Open-Source Web Servers: Performance on a Carrier-Class Linux Platform
The performance of web servers and client-server systems depends on many factors: the client platform, client software, server platform, server software, network and network protocols. Most of the performance analysis of the Web has concentrated on two main issues: the overall network performance and the performance of web server software and platforms.
Our benchmarks consist of a mechanism to generate a controlled stream of web requests with standard metrics to report results. We used 16 Intel Celeron 500MHz 1U rackmount units (see Figure 2) that come with 512MB of RAM and run Windows NT. These machines generate traffic using WebBench, a Freeware tool available from www.zdnet.com.
The basic benchmark scenario is a set of client programs (loaf generators) that emit a stream of web requests and measure the system response. The stream of requests is called the workload. WebBench provides a way to measure the performance of web servers. It consists of one controller and many clients (see Figure 3). The controller provides means to set up, start, stop and monitor the WebBench tests. It is also responsible for gathering and analyzing the data reported from the clients.
On the other hand, the clients execute the WebBench tests and send requests to the server. WebBench uses the client PCs to simulate web browsers. However, unlike actual browsers, the clients do not display the files that the server sends in response to their requests. Instead, when a client receives a response from the server, it records the information associated with the response and then immediately sends another request to the server.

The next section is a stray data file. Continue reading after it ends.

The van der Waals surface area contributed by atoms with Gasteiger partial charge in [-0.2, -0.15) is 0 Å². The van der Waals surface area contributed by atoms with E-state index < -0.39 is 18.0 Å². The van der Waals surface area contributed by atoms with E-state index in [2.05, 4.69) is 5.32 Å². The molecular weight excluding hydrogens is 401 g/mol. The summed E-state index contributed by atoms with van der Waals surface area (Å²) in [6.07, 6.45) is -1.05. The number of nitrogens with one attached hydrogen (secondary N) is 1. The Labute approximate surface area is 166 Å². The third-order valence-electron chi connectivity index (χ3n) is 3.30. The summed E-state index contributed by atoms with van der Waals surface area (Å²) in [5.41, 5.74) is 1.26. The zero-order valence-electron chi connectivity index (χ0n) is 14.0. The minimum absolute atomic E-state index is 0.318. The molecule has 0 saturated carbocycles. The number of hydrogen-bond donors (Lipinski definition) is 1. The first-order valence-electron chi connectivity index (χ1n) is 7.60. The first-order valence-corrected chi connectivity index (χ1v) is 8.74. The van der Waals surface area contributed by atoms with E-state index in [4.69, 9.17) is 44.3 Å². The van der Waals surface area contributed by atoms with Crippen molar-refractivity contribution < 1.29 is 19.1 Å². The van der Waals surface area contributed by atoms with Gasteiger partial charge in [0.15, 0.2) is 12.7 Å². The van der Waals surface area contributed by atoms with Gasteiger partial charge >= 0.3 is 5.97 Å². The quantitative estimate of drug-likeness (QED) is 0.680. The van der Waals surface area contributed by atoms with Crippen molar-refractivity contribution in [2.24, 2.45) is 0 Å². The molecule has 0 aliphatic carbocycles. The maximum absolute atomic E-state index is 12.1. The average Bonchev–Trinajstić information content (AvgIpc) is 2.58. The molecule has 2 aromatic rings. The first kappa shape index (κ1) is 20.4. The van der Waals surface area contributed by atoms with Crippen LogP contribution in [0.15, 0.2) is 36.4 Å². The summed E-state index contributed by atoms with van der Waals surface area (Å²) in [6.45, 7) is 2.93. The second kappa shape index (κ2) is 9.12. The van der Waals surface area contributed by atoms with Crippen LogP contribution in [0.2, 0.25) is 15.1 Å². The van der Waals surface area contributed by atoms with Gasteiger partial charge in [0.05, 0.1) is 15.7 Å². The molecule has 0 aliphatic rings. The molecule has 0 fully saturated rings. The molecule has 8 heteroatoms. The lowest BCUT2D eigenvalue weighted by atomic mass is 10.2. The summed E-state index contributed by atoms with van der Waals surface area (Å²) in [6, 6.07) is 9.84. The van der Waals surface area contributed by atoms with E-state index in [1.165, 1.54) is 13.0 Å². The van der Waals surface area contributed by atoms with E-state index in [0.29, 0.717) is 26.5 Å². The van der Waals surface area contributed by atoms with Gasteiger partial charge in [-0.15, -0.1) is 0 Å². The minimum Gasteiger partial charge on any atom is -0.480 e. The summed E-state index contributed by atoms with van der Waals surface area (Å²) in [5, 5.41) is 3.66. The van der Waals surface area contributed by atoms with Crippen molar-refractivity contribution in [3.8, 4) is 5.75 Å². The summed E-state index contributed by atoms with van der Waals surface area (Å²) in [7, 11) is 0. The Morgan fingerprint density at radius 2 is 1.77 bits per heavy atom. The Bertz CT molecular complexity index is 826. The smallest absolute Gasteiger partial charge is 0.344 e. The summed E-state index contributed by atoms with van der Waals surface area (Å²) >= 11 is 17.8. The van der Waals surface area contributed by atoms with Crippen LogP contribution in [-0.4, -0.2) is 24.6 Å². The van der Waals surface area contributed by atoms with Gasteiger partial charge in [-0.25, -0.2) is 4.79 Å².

There are several measurements of web servers. For our testing, we will report the number of connections or requests served per second and throughput, the number of served bytes per second (see Figure 4).
WebBench uses a standard workload tree to benchmark the server. The workload tree comes as a compressed file that we need to move to the server and expand in the HTML document root on the web server (this is where the web server looks for its HTML files). This will create a directory called WBTREE that contains 61MB of web documents that will be requested by the WebBench clients. Since some of our CPUs are diskless, we installed the workload tree on the NFS server and modified the web server configuration to use the NFS directory as its document root.
As part of WebBench configuration, we specified that the traffic generated by the benchmarking machines would be distributed equally among the targeted CPUs. Figure 5 shows how we specify each server node and the percentage of the traffic it will receive.
After setting our Linux cluster and the benchmarking environment, we were ready to define our test cases. We tested all of the three web servers (Apache both 1.3.14 and 2.08a, Tomcat 3.1 and Jigsaw 2.0.1) running on 1, 2, 4, 6, 8, 10 and 12 CPUs. For every test case, we would specify in the RAM disk loaded by the CPUs which web server to start when the RAM disk is loaded. As a result, we ran four types of tests, each with a different server and on multiple CPUs.